Today, Skip Bayless, Stephen A. Smith, and Shannon Sharpe tried to have one of those heated, semantic arguments about whether or not the Dallas Cowboys are, in fact, “America’s team.” On a slow news day, we can understand shoehorning some ancient debates into the programming, but this one seemed extra, um, stupid.
Shannon: They’re not good!
Skip: TV ratings!
Stephen A.: I’m a Steelers fan who roots for New York teams!
As much as the trio tried to find a deeper meaning in their discussion, it ended up sounding like the same argument you had in 1994 at summer camp with some rat-tailed kid named Denny, reaching the same conclusion. The term “America’s team” is subjective and meaningless and oh my god why do you have an earring at 7 years old?
Towards the end of the shouty argument, Stephen A. Smith tried to make a distinction between “the most watched” and “the best.” Under his definition of the controversial title, the New England Patriots are “America’s team” because, ya know, winning stuff. We understand his sentiment — and on any other country on Earth that’d make sense — but in this country, we’ll go out on a limb and say “the most watched” is kind of the definition of what being “the best” is all about. Being America’s team should probably be defined as being the most definitively American. Biggest, richest, and most deluded as to your own importance.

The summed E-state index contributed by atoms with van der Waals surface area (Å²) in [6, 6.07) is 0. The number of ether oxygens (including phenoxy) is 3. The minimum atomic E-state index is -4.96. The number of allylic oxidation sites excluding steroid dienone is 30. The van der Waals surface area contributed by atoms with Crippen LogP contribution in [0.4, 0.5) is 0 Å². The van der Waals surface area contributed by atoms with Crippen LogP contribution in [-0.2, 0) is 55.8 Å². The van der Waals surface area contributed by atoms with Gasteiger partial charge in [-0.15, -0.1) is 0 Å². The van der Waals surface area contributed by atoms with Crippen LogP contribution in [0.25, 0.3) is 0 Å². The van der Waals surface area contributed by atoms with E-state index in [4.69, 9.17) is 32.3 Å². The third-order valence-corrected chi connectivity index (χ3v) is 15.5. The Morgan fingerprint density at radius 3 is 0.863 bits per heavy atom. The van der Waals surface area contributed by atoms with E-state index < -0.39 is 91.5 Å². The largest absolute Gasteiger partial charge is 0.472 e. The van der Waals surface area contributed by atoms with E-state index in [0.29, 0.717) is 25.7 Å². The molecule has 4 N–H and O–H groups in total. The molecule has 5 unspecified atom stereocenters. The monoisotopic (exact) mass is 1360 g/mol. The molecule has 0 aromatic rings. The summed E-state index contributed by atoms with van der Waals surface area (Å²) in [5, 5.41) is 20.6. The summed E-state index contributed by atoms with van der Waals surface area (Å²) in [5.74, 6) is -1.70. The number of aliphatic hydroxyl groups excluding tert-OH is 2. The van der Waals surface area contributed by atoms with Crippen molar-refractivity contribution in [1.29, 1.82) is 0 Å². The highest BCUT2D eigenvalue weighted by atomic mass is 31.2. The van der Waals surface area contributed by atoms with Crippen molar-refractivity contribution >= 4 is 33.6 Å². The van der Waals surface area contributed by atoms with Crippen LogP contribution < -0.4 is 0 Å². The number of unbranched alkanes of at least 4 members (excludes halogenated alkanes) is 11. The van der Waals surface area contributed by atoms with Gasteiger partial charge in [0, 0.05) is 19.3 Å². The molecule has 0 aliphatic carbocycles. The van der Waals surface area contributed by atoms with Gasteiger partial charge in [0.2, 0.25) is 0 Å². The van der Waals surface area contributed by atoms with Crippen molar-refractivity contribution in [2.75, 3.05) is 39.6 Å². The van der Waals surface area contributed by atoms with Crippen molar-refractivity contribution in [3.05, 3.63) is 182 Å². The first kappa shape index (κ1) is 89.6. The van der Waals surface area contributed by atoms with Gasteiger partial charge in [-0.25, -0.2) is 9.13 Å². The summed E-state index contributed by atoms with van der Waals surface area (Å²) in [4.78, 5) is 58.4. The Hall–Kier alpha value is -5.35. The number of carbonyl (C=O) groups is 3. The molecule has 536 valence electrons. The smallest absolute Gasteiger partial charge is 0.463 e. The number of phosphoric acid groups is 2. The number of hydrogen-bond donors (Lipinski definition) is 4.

Point being: You kind of don’t want to be considered “America’s team,” just like any legitimate, self-respecting musician would never want to be considered “America’s Idol.”
As to the reason for the Cowboys longstanding popularity, we have a theory on that, too. They’ve always used an identifiable formula: A handsome quarterback, a diva wide receiver, an outspoken owner, a gigantic stadium, and sideline boobies. To the lay person, the current iteration of the Dallas Cowboys look like a football team (regardless of their lack of playoff success). They’re like the American cheese of franchises. Sure, they’re not winning any awards for being the best — but no one’s looking at them going, “What the hell is this?” That kind of simplicity goes a long way in in this country.
The bulk of Cowboys fans — much like Yankees and Lakers and American cheese fans — probably haven’t put too much thought into their allegiance. They just consume it because it happens to be a part of something everyone enjoys (Sunday TV, a hat, the NBA Playoffs, burgers, etc.). Right?